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Raindrops on rooftops and papaya for parasites

By Andrew De Young

Amy Groenenboom conducts her research on malaria parasites in a locked lab on the lower level of the science building.

Amy Groenenboom conducts her research on malaria parasites in a locked lab on the lower level of the science building.

There aren’t many students who would shed blood over their homework. Then again, Amy Groenenboom, a biology major in her senior year, isn’t your everyday student.

“It’s not that big of a deal,” she shrugs, then grins. “Some of the nursing students help me give the blood. I’m used to it by now.” The fact that she’s doing all this for a grade doesn’t hurt, either. The blood she’s giving will eventually be home to malaria parasites, parasites that are essential to the research project she’s currently conducting.

Groenenboom isn’t the only one giving blood (figuratively this time) for independent scientific research. She’s part of a class titled “Directed Senior Research,” a requirement for all senior biology majors. And students from other divisions of the sciences do independent research as well, often without prodding from faculty members.

James Mahaffy, the professor of biology who has helped Groenenboom get her project up and running, says that independent research helps to supplement the learning students gain from textbooks and lectures. But there’s a selfish glint in his eye as well—he likes senior projects because he loves science, and every once in a while one of his students comes up with something really interesting.

“One of our earliest students in Directed Research looked at nematode parasites in horses living in Sioux County,” he says. “That had practical implications. And more recently, a student named Josh Warolin did some research that had potential implications for understanding spina bifida.”

Although the results are not in, Groenenboom’s project has the potential to be important as well. She got the idea while visiting the website of a group called ECHO, a Christian organization that does missions work with agriculture and disease study. On that website, Groenenboom learned of a tea made of papaya leaves, traditionally used as a remedy for malaria. She didn’t think much of it at first, but before long she got to wondering whether there was any compelling reason to believe that the tea actually helped to fight the disease.

Although Mahaffy liked the idea, he wasn’t sure whether it would be safe to conduct the experiment at Dordt. “You have to culture malaria in red blood cells, and I wasn’t sure if we’d be able to pull it off here.” Eventually, he put Groenenboom in touch with Dr. John Adams at Notre Dame.

“They grow the parasite there,” Groenenboom explains, “so they showed me their set-up and gave me some cultures to get started.”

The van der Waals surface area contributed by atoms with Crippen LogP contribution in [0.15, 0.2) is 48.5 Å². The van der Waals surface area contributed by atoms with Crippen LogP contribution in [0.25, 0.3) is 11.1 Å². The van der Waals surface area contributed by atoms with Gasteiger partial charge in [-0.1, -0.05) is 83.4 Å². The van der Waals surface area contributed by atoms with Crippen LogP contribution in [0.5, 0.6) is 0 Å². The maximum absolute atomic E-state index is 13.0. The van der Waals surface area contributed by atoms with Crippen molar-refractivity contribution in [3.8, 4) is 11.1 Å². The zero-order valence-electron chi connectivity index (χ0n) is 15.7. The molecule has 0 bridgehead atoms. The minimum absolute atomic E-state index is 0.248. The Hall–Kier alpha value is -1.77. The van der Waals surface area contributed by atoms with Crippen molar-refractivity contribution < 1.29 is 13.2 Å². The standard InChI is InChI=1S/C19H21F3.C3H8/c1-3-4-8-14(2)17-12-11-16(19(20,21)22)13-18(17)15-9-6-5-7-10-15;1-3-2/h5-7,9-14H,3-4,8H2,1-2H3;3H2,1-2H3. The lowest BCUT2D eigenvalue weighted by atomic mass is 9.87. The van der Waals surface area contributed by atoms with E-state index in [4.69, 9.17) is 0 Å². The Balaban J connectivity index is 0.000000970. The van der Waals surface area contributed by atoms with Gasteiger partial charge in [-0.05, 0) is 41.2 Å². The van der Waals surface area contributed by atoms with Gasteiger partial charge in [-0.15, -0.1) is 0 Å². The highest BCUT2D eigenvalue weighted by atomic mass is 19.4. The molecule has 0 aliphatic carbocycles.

A few months later, the research is still going well. Groenenboom, who plans to pursue a career in physical therapy after graduating in the spring, says that she would love for her research to help in the fight against malaria, but adds, “I’m not getting my hopes up.”

Each time it rains, Barry Viss carries his apparatus to the roof of the science building to photograph the size and speed of raindrops.

Each time it rains, Barry Viss carries his apparatus to the roof of the science building to photograph the size and speed of raindrops.

Groenenboom isn’t the only one doing interesting research, however. Barry Viss, a senior physics major from Ripon, California, is in the middle of a fascinating independent study on rain.

“I got the idea for the project by just listening during thunderstorms,” says Viss. “I noticed that sometimes after the thunder and lightning pass, it seems to rain harder.”

He asked professor Arnold Sikkema if there was any scientific explanation for this observation. Sikkema didn’t know, and when he found out that very little research had been done on the topic, Viss’s independent study was born. For the past few months, he has been studying the sizes and speeds of individual raindrops, essentially trying to figure out if his observation was accurate or if he was just imagining things.

“Before the experiment, everything came from my ear—the rain sounded harder after the thunder had passed,” he says. “The question is, were the drops bigger, or faster, or were there more of them, or what?”

To answer that question, Viss set up a rather complex apparatus designed to take multiple pictures of individual raindrops. Combining a video camera and a strobe light that flashed three hundred times per second, Viss was able to capture individual raindrops on tape and analyze their sizes and speeds. Currently, he is busy poring over thousands of frames and trying to find a way to quantify his data.

Although both Groenenboom and Viss are hopeful that the results of their experiments will turn out to be significant, they know too much about the science world to believe that their research will yield miraculous breakthroughs. At best, their experiments will act as stepping stones for future research. And the worst case scenario—simply having the pleasure of putting learning into practice—isn’t so bad, either.